Jennifer Flory of Illinois thought she was getting her daughter, Alison, the help she needed when she sent Alison to what had been advertised as a home for addiction treatment in South Florida. Sadly, however, Alison died from a drug overdose, smoking crack cocaine laced with an opiate. Jennifer learned in the most tragic way possible that she had been deceived into thinking that such places would help her daughter.
Perhaps predictably, the dramatic rise in opiate and other drug abuse has spawned an industry of so-called “drug treatment” centers and “sober homes”, often located in warm, sunny and inviting Florida. Many have aggressive recruiters, seemingly thorough and informative websites, and TV commercials. The idea is that the addict is sent to live in one of these facilities, where, caring loved ones are lead to believe, the addict is getting virtually round-the-clock attention and professional care.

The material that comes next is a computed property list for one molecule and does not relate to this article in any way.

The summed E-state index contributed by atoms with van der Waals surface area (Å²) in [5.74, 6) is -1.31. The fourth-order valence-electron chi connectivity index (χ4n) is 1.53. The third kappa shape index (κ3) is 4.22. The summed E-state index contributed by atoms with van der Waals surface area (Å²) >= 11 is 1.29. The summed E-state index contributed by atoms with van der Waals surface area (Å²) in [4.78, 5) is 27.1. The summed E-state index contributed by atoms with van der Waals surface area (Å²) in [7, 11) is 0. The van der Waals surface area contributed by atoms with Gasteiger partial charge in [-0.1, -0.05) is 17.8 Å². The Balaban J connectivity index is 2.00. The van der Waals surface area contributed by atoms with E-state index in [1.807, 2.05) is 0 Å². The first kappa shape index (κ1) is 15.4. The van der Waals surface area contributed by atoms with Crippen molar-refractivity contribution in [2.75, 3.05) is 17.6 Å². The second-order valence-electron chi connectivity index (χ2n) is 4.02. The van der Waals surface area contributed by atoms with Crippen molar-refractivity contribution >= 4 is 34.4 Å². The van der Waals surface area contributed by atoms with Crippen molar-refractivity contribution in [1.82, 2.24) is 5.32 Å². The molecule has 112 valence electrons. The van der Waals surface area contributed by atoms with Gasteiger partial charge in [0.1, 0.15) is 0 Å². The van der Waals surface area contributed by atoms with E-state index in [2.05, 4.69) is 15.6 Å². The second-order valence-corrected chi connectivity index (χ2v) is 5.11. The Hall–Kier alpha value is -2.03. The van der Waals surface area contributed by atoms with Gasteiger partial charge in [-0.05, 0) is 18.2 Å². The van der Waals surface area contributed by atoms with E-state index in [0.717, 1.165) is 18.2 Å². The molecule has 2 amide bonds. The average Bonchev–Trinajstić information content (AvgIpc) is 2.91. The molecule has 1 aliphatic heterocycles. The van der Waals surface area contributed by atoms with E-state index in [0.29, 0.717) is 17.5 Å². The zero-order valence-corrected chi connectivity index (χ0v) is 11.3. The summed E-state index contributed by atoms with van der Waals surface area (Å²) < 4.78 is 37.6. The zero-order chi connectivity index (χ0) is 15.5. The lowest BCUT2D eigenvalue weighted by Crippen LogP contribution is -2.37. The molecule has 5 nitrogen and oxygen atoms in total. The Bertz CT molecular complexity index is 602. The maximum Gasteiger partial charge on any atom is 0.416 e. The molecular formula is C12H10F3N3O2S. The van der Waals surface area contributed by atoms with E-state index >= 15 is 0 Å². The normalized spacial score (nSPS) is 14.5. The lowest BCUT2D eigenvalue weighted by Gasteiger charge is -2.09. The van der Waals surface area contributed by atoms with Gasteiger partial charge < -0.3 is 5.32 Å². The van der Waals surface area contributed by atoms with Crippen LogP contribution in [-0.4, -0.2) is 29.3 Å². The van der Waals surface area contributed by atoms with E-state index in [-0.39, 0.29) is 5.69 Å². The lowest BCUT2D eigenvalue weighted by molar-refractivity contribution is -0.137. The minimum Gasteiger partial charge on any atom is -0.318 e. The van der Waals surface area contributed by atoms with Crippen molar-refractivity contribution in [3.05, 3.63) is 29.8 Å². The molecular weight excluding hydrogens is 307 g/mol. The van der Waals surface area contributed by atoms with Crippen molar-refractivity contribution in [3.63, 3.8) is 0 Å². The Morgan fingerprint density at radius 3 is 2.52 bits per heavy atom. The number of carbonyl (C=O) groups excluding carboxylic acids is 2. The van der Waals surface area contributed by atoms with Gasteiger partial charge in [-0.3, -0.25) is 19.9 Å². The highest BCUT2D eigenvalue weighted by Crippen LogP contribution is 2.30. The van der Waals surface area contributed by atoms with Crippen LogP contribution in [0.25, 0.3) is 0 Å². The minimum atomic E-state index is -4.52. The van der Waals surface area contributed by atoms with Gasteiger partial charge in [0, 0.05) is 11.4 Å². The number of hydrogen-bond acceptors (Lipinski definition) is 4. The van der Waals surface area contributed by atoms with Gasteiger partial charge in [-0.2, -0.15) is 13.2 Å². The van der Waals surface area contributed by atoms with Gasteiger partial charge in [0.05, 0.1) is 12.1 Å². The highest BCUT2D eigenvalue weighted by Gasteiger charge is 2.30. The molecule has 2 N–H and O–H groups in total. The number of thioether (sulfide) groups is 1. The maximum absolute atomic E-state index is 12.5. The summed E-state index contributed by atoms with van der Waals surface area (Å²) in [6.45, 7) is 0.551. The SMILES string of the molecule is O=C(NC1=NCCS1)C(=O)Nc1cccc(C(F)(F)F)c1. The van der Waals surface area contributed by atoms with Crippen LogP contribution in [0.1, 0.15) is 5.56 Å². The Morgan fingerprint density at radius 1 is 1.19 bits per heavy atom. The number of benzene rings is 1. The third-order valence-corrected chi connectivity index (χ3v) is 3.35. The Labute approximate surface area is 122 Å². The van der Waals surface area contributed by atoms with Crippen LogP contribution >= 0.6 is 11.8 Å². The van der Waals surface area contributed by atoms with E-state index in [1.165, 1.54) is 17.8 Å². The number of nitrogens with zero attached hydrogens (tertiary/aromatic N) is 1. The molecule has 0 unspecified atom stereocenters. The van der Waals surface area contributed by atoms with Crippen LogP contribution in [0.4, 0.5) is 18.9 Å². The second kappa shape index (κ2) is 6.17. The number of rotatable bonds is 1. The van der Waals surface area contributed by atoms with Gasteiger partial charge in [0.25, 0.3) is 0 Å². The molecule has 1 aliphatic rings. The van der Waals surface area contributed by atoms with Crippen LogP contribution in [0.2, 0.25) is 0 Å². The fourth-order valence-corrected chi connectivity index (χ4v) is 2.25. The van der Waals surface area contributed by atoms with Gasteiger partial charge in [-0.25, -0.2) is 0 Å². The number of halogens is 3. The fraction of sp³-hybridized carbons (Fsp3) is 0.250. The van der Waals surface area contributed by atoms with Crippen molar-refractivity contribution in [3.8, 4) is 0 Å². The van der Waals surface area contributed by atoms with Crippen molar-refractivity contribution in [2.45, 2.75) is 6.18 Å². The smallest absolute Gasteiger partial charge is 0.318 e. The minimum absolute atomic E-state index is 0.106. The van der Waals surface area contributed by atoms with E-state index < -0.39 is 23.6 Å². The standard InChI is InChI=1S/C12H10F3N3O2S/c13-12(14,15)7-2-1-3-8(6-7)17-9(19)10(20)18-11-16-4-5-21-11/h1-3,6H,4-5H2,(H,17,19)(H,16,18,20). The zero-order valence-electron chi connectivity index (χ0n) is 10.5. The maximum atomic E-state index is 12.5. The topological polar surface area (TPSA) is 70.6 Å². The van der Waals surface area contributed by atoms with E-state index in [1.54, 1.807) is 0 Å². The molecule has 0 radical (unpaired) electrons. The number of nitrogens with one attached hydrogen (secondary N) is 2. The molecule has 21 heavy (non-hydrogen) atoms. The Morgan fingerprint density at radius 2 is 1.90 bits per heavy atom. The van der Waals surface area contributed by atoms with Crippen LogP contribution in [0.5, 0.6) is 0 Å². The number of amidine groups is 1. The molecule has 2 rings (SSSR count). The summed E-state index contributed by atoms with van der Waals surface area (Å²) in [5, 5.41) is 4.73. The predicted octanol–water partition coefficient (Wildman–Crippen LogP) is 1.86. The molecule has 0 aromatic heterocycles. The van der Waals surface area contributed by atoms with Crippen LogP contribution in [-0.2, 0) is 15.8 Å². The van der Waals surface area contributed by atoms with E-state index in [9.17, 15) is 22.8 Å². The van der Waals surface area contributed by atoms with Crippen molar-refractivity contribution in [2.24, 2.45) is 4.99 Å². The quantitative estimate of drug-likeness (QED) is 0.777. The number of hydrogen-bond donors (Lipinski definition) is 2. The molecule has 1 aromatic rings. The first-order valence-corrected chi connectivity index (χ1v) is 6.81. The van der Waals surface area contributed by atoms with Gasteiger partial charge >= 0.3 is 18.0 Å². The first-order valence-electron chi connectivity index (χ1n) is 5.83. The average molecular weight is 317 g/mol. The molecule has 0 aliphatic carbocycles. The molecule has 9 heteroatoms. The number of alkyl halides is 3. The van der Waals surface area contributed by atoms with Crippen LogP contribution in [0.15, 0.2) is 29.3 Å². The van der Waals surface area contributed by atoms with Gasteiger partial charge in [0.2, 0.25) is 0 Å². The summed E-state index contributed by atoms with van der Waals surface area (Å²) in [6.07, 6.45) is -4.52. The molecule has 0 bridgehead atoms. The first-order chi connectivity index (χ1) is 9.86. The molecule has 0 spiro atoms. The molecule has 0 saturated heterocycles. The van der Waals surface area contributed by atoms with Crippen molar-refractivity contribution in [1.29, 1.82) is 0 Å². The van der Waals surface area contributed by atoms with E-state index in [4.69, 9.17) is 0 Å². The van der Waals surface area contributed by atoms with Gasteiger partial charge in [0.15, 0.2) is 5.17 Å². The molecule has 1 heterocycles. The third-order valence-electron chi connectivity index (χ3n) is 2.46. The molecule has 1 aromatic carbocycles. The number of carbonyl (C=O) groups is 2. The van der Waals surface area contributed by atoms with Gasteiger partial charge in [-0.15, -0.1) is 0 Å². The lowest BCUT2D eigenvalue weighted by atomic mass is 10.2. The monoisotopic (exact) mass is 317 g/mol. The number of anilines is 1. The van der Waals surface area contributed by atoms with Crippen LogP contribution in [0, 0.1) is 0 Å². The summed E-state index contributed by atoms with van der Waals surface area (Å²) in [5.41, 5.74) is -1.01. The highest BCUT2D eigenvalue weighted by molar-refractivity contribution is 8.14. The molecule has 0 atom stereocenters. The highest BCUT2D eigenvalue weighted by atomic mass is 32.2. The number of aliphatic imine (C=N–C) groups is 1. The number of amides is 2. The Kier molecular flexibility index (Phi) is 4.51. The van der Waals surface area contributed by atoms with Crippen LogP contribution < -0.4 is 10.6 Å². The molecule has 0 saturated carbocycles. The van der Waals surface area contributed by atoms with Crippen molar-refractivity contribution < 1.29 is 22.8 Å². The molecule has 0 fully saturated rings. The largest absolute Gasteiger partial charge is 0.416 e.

But, while there are indeed proven and effective facilities in this industry, many are scams, set up to drain the insurance policies of terrified parents who will do anything to help their child through his drug problem. These unscrupulous places frequently offer very little support or structure-or even professional treatment-for the addict; some even allow the addict they are supposed to be treating to continue to abuse drugs.
The article linked below chronicles Jennifer’s sad story, and identifies those things that parents can do to thoroughly investigate any “drug treatment” center to which they are considering sending their child. Talking to the parents of other addicts at that center is, not surprisingly, high on the list. As is resisting recruiters, whose aggressive tactics often provide a clue that the facility is more interested in adding patients to its roster, than giving them necessary treatment while they are there.